CODECOMMENTS BY MICHAEL JOHNSTON
One disadvantage of an ungrounded system is that a first phase-to-ground fault
condition can be difficult to find. The
voltage-to-ground in an ungrounded
system is 0V (in theory) because there is
no ground connection from any system
conductor. However, there is distributed
leakage capacitance present throughout
such systems. Phase-to-ground voltage
levels can appear during voltage testing
and are usually the result of capacitance-coupling effects from the system circuits.
Voltage to ground
The definition of “voltage-to-ground”
covers another important point about
voltage-to-ground levels in ungrounded
systems. It clarifies that the voltage-to-ground of a grounded system is the
voltage between the given conductor and
the grounded circuit point or conductor.
For example, in a 120/240V, single-phase system, the voltage is 120V from
any ungrounded phase conductor to
ground. For ungrounded systems, the
greatest voltage between the given conductor and any other circuit conductor is
also the phase-to-ground voltage.
On a 480V, three-phase, 3-wire,
ungrounded delta system, the phase-to-phase voltage is 480V. Based on the
definition, this is also the phase-to-ground
voltage for this system. This vital information must be applied when selecting
circuit breakers for ungrounded systems.
The circuit breakers must typically have
a straight voltage rating (e.g., 480V) as
opposed to slash-rated breakers (e.g.,
480/277) (see 240.85 and the associated
informational note). The phase-to-ground
voltage for ungrounded systems is the
phase-to-phase voltage of the system.
For the systems addressed in Section
250.21(A), grounding is not required.
Where a system is not grounded and operates at not less than 120V and at 1,000V
or less, ground detectors are required.
The ground-detection requirement provides the ability to monitor ungrounded
systems to detect a first phase-to-ground
fault on the system. The first phase-to-ground fault will not cause overcurrent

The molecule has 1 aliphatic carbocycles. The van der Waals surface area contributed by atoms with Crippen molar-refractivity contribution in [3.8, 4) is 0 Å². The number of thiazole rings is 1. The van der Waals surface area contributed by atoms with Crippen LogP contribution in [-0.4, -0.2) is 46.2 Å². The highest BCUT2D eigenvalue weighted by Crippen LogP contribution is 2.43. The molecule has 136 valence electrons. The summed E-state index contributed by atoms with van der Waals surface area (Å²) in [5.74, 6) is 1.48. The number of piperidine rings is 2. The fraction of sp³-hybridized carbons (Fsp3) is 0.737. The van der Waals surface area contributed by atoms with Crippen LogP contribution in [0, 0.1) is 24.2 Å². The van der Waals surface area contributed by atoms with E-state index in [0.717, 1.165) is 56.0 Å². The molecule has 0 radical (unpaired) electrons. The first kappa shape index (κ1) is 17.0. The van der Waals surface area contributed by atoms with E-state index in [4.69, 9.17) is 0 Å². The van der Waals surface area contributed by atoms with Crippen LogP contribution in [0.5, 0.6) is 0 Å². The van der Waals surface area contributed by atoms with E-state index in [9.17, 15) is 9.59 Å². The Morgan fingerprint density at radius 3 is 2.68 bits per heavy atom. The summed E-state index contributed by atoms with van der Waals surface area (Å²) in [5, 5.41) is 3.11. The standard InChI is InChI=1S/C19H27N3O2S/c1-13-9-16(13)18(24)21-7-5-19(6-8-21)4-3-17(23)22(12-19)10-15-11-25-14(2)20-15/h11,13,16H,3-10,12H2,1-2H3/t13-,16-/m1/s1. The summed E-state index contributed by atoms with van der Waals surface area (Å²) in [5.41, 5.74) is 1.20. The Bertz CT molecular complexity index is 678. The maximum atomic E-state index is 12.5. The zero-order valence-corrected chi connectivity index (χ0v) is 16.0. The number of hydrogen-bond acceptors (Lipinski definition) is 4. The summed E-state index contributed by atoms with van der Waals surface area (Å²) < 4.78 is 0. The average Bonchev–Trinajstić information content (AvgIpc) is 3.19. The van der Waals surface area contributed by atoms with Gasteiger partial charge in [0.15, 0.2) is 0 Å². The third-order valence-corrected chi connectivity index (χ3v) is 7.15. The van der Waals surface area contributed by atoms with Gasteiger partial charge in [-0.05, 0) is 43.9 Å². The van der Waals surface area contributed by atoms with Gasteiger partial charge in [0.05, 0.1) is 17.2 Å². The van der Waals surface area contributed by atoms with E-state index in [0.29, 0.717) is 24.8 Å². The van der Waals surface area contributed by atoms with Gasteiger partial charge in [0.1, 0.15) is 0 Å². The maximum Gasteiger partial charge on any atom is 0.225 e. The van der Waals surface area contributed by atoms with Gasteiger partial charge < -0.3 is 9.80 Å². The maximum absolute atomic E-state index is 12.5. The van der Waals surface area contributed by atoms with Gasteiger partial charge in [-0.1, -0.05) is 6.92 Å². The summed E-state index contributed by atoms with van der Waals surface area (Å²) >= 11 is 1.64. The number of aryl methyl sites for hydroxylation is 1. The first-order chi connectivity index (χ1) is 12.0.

device operation, so continued service is
achieved. However, personnel responsible
for monitoring the system must react to
the annunciation, investigate the first
phase-to-ground condition and remove it.
If the first phase-to-ground condition is
not cleared and a second phase-to-ground
fault develops on a different phase, the
result is a simultaneous phase-to-phase
short circuit and phase-to-ground fault
event, which can lead to significant equipment destruction and downtime.
There are some benefits of operating
a system ungrounded where the National
Electrical Code (NEC) permits, but it is
important to monitor it and react appro-
priately if a phase-to-ground condition
develops. Ungrounded systems are often
installed and used in industrial facili-
ties where power continuity is desired
for assembly lines and other continu-
ous processes that would be damaged or
could cause personal injury if a phase-
to-ground fault event were to result in
The choice to install and operate this
type of system is determined by the process’ nature, the process’ operational
characteristics and the desired operation
method. Where ground detectors are
installed on an ungrounded system, the
sensors must be located as close to the
supply source as possible [250.21(B)( 2)].
Listed ground-detection equipment is
available for use on ungrounded systems.
According to Section 250.21(C), all
enclosures containing equipment and conductors for an ungrounded system must be
field-marked, “Caution: Ungrounded System Operating – ____ Volts,” at the source
or at the first system-disconnecting means.
This marking must meet the requirements
in 110.21(B) and be durable enough for
the environment in which it is installed.
This marking requirement also applies to
switchboards and panelboards that contain ungrounded systems, as covered in
Section 408.3(F)( 2).
This marking gives qualified people
an additional notification of the type
of system contained within the enclosure. The phase-to-ground-voltage
readings are not as familiar to workers
as grounded system voltage readings.
The marking requirement provides an
additional level of safety for personnel
who must work on ungrounded systems either to troubleshoot or to add
to the systems. Sections 110.2(D)( 1) and
110.4(A) of NFPA 70E, Standard for Electrical Safety in the Workplace, provide
requirements for qualifications, training
and use of test instruments.
Disadvantages and Regulations
Code rules for ungrounded systems
THE DECISION TO INSTALL AND OPERATE an ungrounded system is typically a combined effort that includes a design or engineering team, the owner, the
operators and sometimes the authority having jurisdiction. Ungrounded systems
can provide continuity of electrical operation and limit system outage downtime.
Common ungrounded, three-phase electrical systems are as follows: 240-volt (V),
three-phase, 3-wire, delta-connected; 480V, three-phase, 3-wire, delta-connected;
2,300V, three-phase, 3-wire, delta-connected; 4,600V, three-phase, 3-wire, delta-connected; and 13,800V, three-phase, 3-wire, delta-connected.
JO HNS TON is NECA’s executive director of standards and safety. He is chair of the NEC
Technical Correlating Committee; a member of the IBEW; and an active member of the NFPA
Electrical Section, Education Section and the UL Electrical Council. Reach him at
firstname.lastname@example.org. I S T